Buying the Business

By Alexandra Jones | Clay Williams


Alexandra Jones
Clay Williams
Chef and Restaurateur Alex Yoon of Little Fish
Chef and Restaurateur Alex Yoon of Little Fish

Philadelphia’s dining scene is sometimes overlooked in favor of bigger, wealthier cities like New York and San Francisco, but there are upsides to being an underdog. Thanks to the city’s reasonable real estate market, BYO culture, and tight chef community, it is possible for a chef looking to open their own place to buy an established business and keep it going— with no buildout (sometimes, at least), plus a built-in customer base. Here, three Philly restaurateurs who’ve done it share tips on how to successfully buy a business and make it your own.

Plan on spending more than you think you’ll need.

At 26, Rising Star Chef Alex Yoon is one of the youngest restaurateurs in Philadelphia. He’s cooked at Michelin-starred restaurants in France and San Francisco, as well as beloved Philly mainstay Little Fish. As Yoon was getting ready to move back East, his former boss at Little Fish asked if he’d be interested in taking over the place. Now more than two years in, Little Fish is one of the most highly regarded restaurants in the city. For Yoon, the road there—like a Philly street after a long winter—wasn’t always smooth.

While Yoon and the seller agreed on a number, and the chef secured a business loan, he ended up needing more cash than anticipated to make the transition work. “Whatever you think you’re gonna spend, account for at least an extra third, because things always cost more and take longer than you think they will,” says Yoon.

Be prepared to think outside the box to make it work.

As industry lifers without a lot of cash on hand for a buildout or a liquor license, Chef Chris D’Ambro and General Manager Martina De Oliveira scoured the city and suburbs for a BYO. Every property was either too expensive, in the wrong location, or snapped up by competitors. When they heard the owners of Southwark—a neighborhood restaurant and bar that opened in 2003—were “motivated” sellers, they had to check it out. In its day, Southwark was a farm-to-table pioneer.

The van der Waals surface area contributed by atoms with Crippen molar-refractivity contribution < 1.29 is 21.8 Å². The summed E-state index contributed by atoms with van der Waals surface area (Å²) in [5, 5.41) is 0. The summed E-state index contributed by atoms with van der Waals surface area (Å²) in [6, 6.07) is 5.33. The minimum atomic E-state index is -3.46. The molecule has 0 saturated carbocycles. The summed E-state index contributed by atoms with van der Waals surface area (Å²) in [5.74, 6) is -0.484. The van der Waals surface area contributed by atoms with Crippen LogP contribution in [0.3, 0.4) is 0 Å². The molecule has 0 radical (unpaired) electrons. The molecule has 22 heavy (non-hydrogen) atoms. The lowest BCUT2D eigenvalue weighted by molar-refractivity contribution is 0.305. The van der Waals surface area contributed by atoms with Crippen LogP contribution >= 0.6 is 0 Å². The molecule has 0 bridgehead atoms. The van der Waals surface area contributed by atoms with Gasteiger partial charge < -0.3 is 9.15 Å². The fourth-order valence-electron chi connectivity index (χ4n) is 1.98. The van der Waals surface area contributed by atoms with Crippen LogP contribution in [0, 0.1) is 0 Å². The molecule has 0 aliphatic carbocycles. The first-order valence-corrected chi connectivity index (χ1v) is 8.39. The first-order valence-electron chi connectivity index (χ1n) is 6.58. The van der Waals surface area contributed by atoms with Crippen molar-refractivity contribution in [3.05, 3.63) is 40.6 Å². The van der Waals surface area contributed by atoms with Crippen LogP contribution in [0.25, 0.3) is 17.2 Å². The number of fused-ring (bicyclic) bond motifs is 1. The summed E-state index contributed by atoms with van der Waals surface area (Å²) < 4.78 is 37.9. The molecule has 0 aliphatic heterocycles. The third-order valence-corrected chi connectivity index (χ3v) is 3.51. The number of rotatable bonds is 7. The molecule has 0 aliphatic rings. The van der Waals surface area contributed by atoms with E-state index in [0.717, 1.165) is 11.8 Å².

The turnkey operation, name recognition, and the opportunity to preserve part of Philly restaurant history appealed to D’Ambro and De Oliveira. But it was a small space a few doors down from the restaurant that sealed the deal. Attached to the main property through a back passageway, it would be included in the sale and was currently used for storage. But D’Ambro saw the potential.

He and De Oliveira took over Southwark in 2015, continuing the spot’s local legacy of quality sourcing and a killer cocktail program. Seven months later, they opened Ambra, a 16-seat jewel box serving modern Italian food out of a space that once housed sacks of onions and extra chairs.

“If Ambra had opened alone, it probably would have closed in two months,” D’Ambro says. “But because we’re attached to Southwark, it drives business there and makes it financially possible for us to have this little gem of a restaurant that we can run four days a week.”

With a shared kitchen and complementary menus to minimize waste, the couple was able to maximize their investment, keep a beloved restaurant going, and create their own concept at the same time.

Honor the history, but make it your own. 

In 2015, Chad and Hanna Williams took over Friday Saturday Sunday, a bi-level bar and restaurant that had served stately Rittenhouse Square for 42 years. During an 18-month renovation, the couple revamped the property and changed everything about the place but the name.

Four years in, Friday Saturday Sunday is a revitalized Philly institution, due in small part to the Williams’ ability to honor the business’s history while excelling on their own terms. Nonetheless, the couple felt the pressure to live up to expectations as they brought this long-established restaurant into a new era.

“When old Friday Saturday Sunday was in its prime, people described it as the most romantic restaurant in city,” says Hanna. “A lot of couples got engaged here or had their first date here, and we would be doing a disservice to the history of the dining scene to get rid of [the name] altogether.”
Now, those customers are regulars, celebrating anniversaries at the Williams’ version of Friday Saturday Sunday. That connection would have been lost had they changed the name.

“Don’t be scared to push the restaurant forward,” says Chad. “It wasn’t always the way it was when you bought it. It went through an evolution to get there. Year one and two will be one thing, and it will naturally grow and evolve into something else in year five, and year 10 will be unrecognizable from what you started with.”

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